1. My patient is eating a diet that is not nutritionally balanced. Although this can happen with prepared foods, it most commonly occurs with homemade diets and well-meaning clients who don’t know that diets balanced for human consumption are not balanced for canine or feline consumption. If these clients wish to stick with home preparation, I recommend consultation with a board certified veterinary nutritionist and/or reliable references that provide recipes for balanced homemade diets.
2. My patient is eating a raw or processed food diet of dubious origin. If I am unfamiliar with the brand of food I encourage my client to share the package label with the family vet or me so we can provide a better sense of whether or not the food is of good quality and nutritionally balanced. For example, I am not keen on pet foods produced by the neighborhood health food store. How can such a business possibly have the financial resources and knowhow needed to create a quality pet food product that is nutritionally balanced?
3. My patient is eating a raw diet while receiving medication or fighting a disease that causes immune system dysfunction (i.e., their immune system is on the fritz). In this situation I recommend discontinuation of the raw diet. While there is no data (yet) comparing the incidence of raw diet-induced infections in healthy versus immunocompromised patients, there is data that clearly documents increased numbers of disease-causing types of bacteria in the feces of animals fed raw animal protein. Until proven otherwise, I am concerned that my immunocompromised patients are at higher risk for developing raw protein-induced infections. And this simply isn’t a chance I want to take. Please know that some veterinarians feel differently about this, and in fact, believe ingestion of raw meat will help bolster the immune system.
4. My patient has a medical issue that would best be served by a change in diet. For example, I will encourage diet transition for the patient with kidney failure who is eating a high protein diet, the diabetic kitty who is eating dry food only, or the obese patient with arthritis who is eating a high fat diet.

I firmly believe that most of our dogs and cats can thrive on a variety of different foods/diets as long as they contain high quality ingredients and are nutritionally balanced based on life stage (puppies/kittens, adults, and seniors all have different requirements). Whether you choose to feed a homemade diet or prepared raw or processed food is a personal choice; just as shopping for yourself at Whole Foods versus Safeway (the main grocery store chain in northern California) is a personal choice. Whichever style of diet you choose for your pets, your goal is to ensure you are feeding a high quality, balanced product. Here are some suggestions to help you hone in on some good choices amongst the literally hundreds of products at the pet food grocery store!

• Shop at your local independent pet food store. Yes, the prices may be higher (quality pet food is expensive), but the sales people you encounter are far more likely to be knowledgeable than those working at the big box stores. Additionally, pet store shelf space is limited so the brands of food stocked there will be those the staff truly believes in.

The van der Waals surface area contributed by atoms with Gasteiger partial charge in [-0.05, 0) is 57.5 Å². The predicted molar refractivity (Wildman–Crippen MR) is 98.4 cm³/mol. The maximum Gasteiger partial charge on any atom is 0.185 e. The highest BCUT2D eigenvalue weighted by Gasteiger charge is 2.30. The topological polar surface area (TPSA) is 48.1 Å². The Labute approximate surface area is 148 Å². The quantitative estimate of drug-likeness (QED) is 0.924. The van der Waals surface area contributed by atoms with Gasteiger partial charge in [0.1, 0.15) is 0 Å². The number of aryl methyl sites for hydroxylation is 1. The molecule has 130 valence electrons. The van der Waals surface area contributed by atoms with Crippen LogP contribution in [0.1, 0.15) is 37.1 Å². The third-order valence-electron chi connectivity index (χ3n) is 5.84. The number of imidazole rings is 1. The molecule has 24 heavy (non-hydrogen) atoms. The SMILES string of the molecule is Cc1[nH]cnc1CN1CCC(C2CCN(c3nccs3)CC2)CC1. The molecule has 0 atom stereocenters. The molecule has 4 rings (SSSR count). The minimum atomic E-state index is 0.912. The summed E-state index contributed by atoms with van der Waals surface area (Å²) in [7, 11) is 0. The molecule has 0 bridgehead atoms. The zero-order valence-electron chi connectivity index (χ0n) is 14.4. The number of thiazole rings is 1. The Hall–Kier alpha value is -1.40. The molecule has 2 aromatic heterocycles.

• Learn what to be looking for when you read the food label. The best resource I’ve found for teaching this is The Whole Dog Journal. Your dog and I strongly encourage you to get a subscription as soon as possible (http://www.whole-dog-journal.com) ! Editor, Nancy Kerns provides her readers with plenty of practical wisdom about canine nutrition. In fact the February 2011 issue contains a fabulous article called, “Choices, Choices- On What Criteria Do you Base Your Dog’s Food Selection?” Be forewarned, there is some nepotism going on at WDJ- you will find at least one picture of Nancy’s dog Otto in every single issue! Now, if only Nancy would begin working on The Whole Cat Journal!
• The American Animal Hospital Association Nutritional Assessment Guidelines for Dogs and Cats can be found at http://www.aahanet.org/resources/NutritionalGuidelines.aspx. There is a lot of valuable information here. By the way, at the top of the page you will see that a major pet food manufacturer provided some funding for these guidelines to be made available in French, Japanese, and Spanish. Please don’t let this deter your learning.
• Talk to your veterinarian, let him or her know what you’ve learned, and discuss your pet food preferences.

As always, I welcome your comments!

Nancy Kay, DVM
Diplomate, American College of Veterinary Internal Medicine
Author of Speaking for Spot: Be the Advocate Your Dog Needs to Live a Happy, Healthy, Longer Life
Recipient, American Animal Hospital Association 2009 Animal Welfare and Humane Ethics Award
Recipient, 2009 Dog Writers Association of America Award for Best Blog
Recipient, 2009 Eukanuba Canine Health Award
Become a Fan of Speaking for Spot on Facebook

Please visit http://www.speakingforspot.com to read excerpts from Speaking for Spot. There you will also find “Advocacy Aids”- helpful health forms you can download and use for your own dog, and a collection of published articles on advocating for your pet’s health. Speaking for Spot is available at Amazon.com, local bookstores, and your favorite online book seller.

Reasonable Expectations IX: Discussion With Your Vet About What Your Dog or Cat Should Be Eating